Illinois Gov. J.B. Pritzker is aggressively defending a new rule implemented by his administration that would allow for businesses to face Class A misdemeanor charges if they open in violation of the state’s ongoing stay-at-home order.
Under the new rule, put into place by executive action on Friday, businesses could face misdemeanor charges if they do not comply with orders to remain closed. If convicted on the charges, businesses would face fines between $75 and $2,500.
Despite the order being blasted as an executive overreach by some Republican lawmakers, Pritzker insists that it’s actually less punitive than other measures that could be used as an enforcement tool.
“Before today, a restaurant or a bar that refuses to comply after communication from law enforcement or even after a cease-and-desist letter, the state can revoke the business’ liquor license or impose a closure order from the Illinois Department of Public Health. Those are expensive measures from a business to come back from. They’re not preferred by anyone, least of all me,” he said.
“This additional enforcement tool, this citation is less harmful to a business than a total shutdown or a loss of license. It gives local governments and law enforcement the ability to do their job.”
Pritzker said that the rule can only be used when a business violates the order, and “cannot be used to regulate individual conduct,” such as refusal to wear facial coverings in public and other violations of the stay-at-home order.
The governor also said the rule would have no impact on the “99 percent of Illinois businesses that are following” the state’s reopening plan.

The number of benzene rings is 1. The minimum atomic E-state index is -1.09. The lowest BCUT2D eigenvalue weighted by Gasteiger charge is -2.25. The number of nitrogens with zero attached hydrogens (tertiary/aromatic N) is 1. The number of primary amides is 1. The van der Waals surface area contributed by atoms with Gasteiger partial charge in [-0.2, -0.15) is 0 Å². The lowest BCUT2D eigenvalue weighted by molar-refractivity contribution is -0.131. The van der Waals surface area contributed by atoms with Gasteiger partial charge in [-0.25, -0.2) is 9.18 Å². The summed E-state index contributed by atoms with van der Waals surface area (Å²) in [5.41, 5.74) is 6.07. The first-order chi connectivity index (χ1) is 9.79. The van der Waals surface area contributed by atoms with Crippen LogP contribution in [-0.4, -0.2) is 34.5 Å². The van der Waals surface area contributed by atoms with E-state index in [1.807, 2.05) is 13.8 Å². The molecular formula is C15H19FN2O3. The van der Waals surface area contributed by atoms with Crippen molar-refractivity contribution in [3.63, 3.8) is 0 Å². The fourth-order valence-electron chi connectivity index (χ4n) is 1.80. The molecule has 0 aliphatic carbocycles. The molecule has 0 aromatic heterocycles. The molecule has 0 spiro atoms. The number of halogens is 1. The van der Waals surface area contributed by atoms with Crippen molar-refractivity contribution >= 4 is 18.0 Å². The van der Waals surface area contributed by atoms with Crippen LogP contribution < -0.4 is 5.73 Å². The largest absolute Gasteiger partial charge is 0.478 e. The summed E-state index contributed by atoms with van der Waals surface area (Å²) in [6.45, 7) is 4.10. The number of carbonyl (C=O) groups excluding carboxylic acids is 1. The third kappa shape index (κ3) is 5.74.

No businesses were cited under the new rule, according to Pritzker.
The new rule sparked backlash over the weekend, as Republican lawmakers criticized it as an executive overreach by Pritzker, especially with the legislature set to go back into session.
“These rules are a legal overreach and beyond the scope of the governor’s authority,” House Republican Leader Jim Durkin said in a statement over the weekend. “It will be a dark day in Illinois when we charge small businesses with a jailable crime for salvaging their livelihoods.”
The governor dismissed those concerns, saying that the rule falls under the auspices of the Illinois Department of Public Health Act, which makes any violation of an IDPH health order a Class A misdemeanor.
“It’s in the law today,” he said. “It’s in the Illinois Department of Public Health Act,” Pritzker said. “There’s not an overreach here, and in fact, it gives us a lighter enforcement mechanism than the ones that already exist.”
While Pritzker says his administration is serious about enforcing the stay-at-home order, he says the best way for the order to be successful is for businesses to abide by it, especially with the likelihood that many businesses will be allowed to reopen at month’s end under the phased reopening plan.
“I’m very interested in reopening businesses across the state in a safe and healthy fashion, and we’re on our way to being able to do that,” he said. “There are people who are endangering people in their own communities, and we want to be able to give local officials and local law enforcement the ability to do what they need.”
Currently, all of Illinois will be eligible to move into Phase Three of its reopening plan by June 1, which would allow non-essential businesses, including hair salons and spas, to reopen with capacity limitations and safety procedures in place.
Restaurants would not be allowed to open to dine-in service until Phase Four of the plan, which currently can’t go into effect until at least June 26.